Grant-Kohrs Ranch was sanctioned as a National Historic Landmark in 1960, but it wasn’t until President Nixon signed a congressional bill in 1970 that the National Park Service was allowed to purchase the land and begin restoration. The National Park Service purchased the land and buildings to preserve a working nineteenth-century cattle ranch “for the benefit and inspiration of present and future generations.”
Years before the gold rushes brought thousands to the area, men were running cattle in the wide-open spaces of Montana. Richard Grant and his sons, John and James, built a sizeable herd by trading with westward immigrants along the Oregon Trail.
With the herd in tow, the Grants (Johnny and wife Quarra) returned to Southwest Montana, making a permanent home in present day Deer Lodge in 1859. In 1865 and the years that followed, Grant stepped into a period of misfortune – Indians ran off with the majority of his cattle, arson destroyed a barn, and seven hundred gallons of liquor was seized by a United States Revenue officer. It was around this time that Grant realized Montana may not be the safest place for his family. Arrangements were made for Conrad Kohrs, a friend of Grant’s, to purchase the ranch for $19,200 in August 1866. Grant would eventually take his children away from the area, but due to an untimely death from tuberculosis, Quarra would not join them.
After returning east to marry, Conrad Kohrs brought his bride, Augusta, back to Montana to live on the ranch. The couple raised their family here and in the 1890s expanded the house. John Bielenberg, half-brother and partner of Kohrs, brought stallions to the area, while Conrad focused on mining, legislation, and raising cattle. The ranch was operated by the family until the 1970’s when the National Park Service began the restorations.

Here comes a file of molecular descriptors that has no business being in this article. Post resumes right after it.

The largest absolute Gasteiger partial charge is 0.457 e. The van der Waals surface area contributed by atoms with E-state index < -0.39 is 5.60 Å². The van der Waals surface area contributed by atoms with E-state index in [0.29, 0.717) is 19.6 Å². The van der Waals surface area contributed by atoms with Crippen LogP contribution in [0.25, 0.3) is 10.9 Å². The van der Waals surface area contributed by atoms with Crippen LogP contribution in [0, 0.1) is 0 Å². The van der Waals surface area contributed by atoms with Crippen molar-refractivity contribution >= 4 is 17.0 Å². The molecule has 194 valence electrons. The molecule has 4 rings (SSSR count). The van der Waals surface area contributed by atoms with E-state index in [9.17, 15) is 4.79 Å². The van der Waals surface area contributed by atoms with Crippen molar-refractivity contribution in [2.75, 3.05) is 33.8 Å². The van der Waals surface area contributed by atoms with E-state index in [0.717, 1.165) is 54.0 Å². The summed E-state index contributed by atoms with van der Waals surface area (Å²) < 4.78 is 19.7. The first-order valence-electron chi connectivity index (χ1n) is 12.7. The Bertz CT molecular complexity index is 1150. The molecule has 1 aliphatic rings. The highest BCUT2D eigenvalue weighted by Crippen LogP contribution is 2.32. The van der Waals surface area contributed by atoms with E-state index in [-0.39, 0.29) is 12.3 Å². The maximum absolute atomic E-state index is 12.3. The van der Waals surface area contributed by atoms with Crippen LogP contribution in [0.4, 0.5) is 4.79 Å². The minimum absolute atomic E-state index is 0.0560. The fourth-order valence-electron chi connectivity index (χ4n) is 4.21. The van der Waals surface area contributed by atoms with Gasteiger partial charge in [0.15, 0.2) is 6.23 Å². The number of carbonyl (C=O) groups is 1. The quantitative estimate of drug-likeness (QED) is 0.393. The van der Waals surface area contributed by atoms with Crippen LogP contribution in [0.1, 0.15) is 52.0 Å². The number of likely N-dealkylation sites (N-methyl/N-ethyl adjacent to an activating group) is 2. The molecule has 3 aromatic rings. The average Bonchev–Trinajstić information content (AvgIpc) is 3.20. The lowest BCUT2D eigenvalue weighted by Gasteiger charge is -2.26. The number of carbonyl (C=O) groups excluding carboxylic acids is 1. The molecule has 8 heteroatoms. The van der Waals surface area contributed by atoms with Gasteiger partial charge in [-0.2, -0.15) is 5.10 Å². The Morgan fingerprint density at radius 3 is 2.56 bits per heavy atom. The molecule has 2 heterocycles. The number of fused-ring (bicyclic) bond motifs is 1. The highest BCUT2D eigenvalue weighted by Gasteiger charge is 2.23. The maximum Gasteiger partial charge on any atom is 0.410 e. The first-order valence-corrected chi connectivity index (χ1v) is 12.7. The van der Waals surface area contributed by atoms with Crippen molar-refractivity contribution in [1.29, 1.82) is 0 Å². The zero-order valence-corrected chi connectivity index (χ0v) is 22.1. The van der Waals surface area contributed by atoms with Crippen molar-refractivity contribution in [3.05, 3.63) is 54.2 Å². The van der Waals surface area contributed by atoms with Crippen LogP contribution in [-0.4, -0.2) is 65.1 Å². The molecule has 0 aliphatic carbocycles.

Paranormal encounters run the gamut at the ranch, with many reporting the diverse experiences they have had on the property.
- Matt Connor, a ranger on the property, once reported a mysterious Halloween experience where a door, that he guarantees had been padlocked, was chained open. Upon further inspection he heard voices ... from the conversation, he discerned that it was nothing more than a couple of cowboys in the grain storage area. Although he could hear the men filling a bucket, there was no grain and no people to be found.
- Another ranger, Lyndel Meikel, reported that after a long week of exhausting shifts she had sat on the stairs of the old house, overwhelmed. As she sat, her senses were overcome by a strong scent of lavender (the same faint scent found in the drawers of Augusta Kohrs’ dresser) that enveloped and calmed her.
These are only a few of the tales from the ranch, others report an alarm going off by itself, the voice of a small child, an unexplained handprint on the mirror, and more.
Grant-Kohrs Ranch is open year-round, inviting visitors to step back in time and experience the life of the American cowboy. Don’t miss an opportunity to stop by while you are in the region. You never know what ghostly encounter you may have!